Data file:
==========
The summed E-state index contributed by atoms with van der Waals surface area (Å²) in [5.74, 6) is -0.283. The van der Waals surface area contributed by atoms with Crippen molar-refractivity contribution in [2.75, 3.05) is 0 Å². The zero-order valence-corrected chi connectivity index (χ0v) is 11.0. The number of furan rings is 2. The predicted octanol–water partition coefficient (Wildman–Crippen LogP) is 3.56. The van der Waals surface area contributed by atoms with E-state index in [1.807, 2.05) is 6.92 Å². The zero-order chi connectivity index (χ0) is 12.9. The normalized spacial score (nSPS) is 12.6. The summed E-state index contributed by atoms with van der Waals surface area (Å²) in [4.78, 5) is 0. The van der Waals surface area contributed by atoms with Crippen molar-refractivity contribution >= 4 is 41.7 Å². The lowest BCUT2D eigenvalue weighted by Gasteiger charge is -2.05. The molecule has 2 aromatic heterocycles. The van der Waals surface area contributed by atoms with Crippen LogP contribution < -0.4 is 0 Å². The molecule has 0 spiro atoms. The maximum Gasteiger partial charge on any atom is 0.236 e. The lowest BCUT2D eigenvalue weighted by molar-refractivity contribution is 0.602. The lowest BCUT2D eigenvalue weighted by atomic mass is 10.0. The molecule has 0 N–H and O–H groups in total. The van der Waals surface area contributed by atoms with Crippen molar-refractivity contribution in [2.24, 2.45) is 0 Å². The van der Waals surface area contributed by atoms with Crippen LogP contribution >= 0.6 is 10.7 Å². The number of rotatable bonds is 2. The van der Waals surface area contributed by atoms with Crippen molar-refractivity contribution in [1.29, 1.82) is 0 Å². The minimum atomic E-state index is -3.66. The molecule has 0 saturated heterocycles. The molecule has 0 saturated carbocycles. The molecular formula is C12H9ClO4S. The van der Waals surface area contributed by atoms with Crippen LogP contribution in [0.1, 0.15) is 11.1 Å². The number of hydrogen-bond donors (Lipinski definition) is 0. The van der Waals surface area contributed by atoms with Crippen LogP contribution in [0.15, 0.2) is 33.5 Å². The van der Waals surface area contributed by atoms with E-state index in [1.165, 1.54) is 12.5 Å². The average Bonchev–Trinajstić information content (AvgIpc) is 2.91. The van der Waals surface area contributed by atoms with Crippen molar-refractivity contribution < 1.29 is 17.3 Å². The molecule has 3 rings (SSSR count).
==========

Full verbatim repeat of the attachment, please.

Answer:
The summed E-state index contributed by atoms with van der Waals surface area (Å²) in [5.74, 6) is -0.283. The van der Waals surface area contributed by atoms with Crippen molar-refractivity contribution in [2.75, 3.05) is 0 Å². The zero-order valence-corrected chi connectivity index (χ0v) is 11.0. The number of furan rings is 2. The predicted octanol–water partition coefficient (Wildman–Crippen LogP) is 3.56. The van der Waals surface area contributed by atoms with E-state index in [1.807, 2.05) is 6.92 Å². The zero-order chi connectivity index (χ0) is 12.9. The normalized spacial score (nSPS) is 12.6. The summed E-state index contributed by atoms with van der Waals surface area (Å²) in [4.78, 5) is 0. The van der Waals surface area contributed by atoms with Crippen molar-refractivity contribution >= 4 is 41.7 Å². The lowest BCUT2D eigenvalue weighted by Gasteiger charge is -2.05. The molecule has 2 aromatic heterocycles. The van der Waals surface area contributed by atoms with Crippen LogP contribution < -0.4 is 0 Å². The molecule has 0 spiro atoms. The maximum Gasteiger partial charge on any atom is 0.236 e. The lowest BCUT2D eigenvalue weighted by molar-refractivity contribution is 0.602. The lowest BCUT2D eigenvalue weighted by atomic mass is 10.0. The molecule has 0 N–H and O–H groups in total. The van der Waals surface area contributed by atoms with Crippen molar-refractivity contribution in [2.24, 2.45) is 0 Å². The van der Waals surface area contributed by atoms with Crippen LogP contribution >= 0.6 is 10.7 Å². The number of rotatable bonds is 2. The van der Waals surface area contributed by atoms with Crippen molar-refractivity contribution in [1.29, 1.82) is 0 Å². The minimum atomic E-state index is -3.66. The molecule has 0 saturated heterocycles. The molecule has 0 saturated carbocycles. The molecular formula is C12H9ClO4S. The van der Waals surface area contributed by atoms with Crippen LogP contribution in [0.1, 0.15) is 11.1 Å². The number of hydrogen-bond donors (Lipinski definition) is 0. The van der Waals surface area contributed by atoms with Crippen LogP contribution in [0.15, 0.2) is 33.5 Å². The van der Waals surface area contributed by atoms with E-state index in [1.165, 1.54) is 12.5 Å². The average Bonchev–Trinajstić information content (AvgIpc) is 2.91. The van der Waals surface area contributed by atoms with Crippen molar-refractivity contribution < 1.29 is 17.3 Å². The molecule has 3 rings (SSSR count).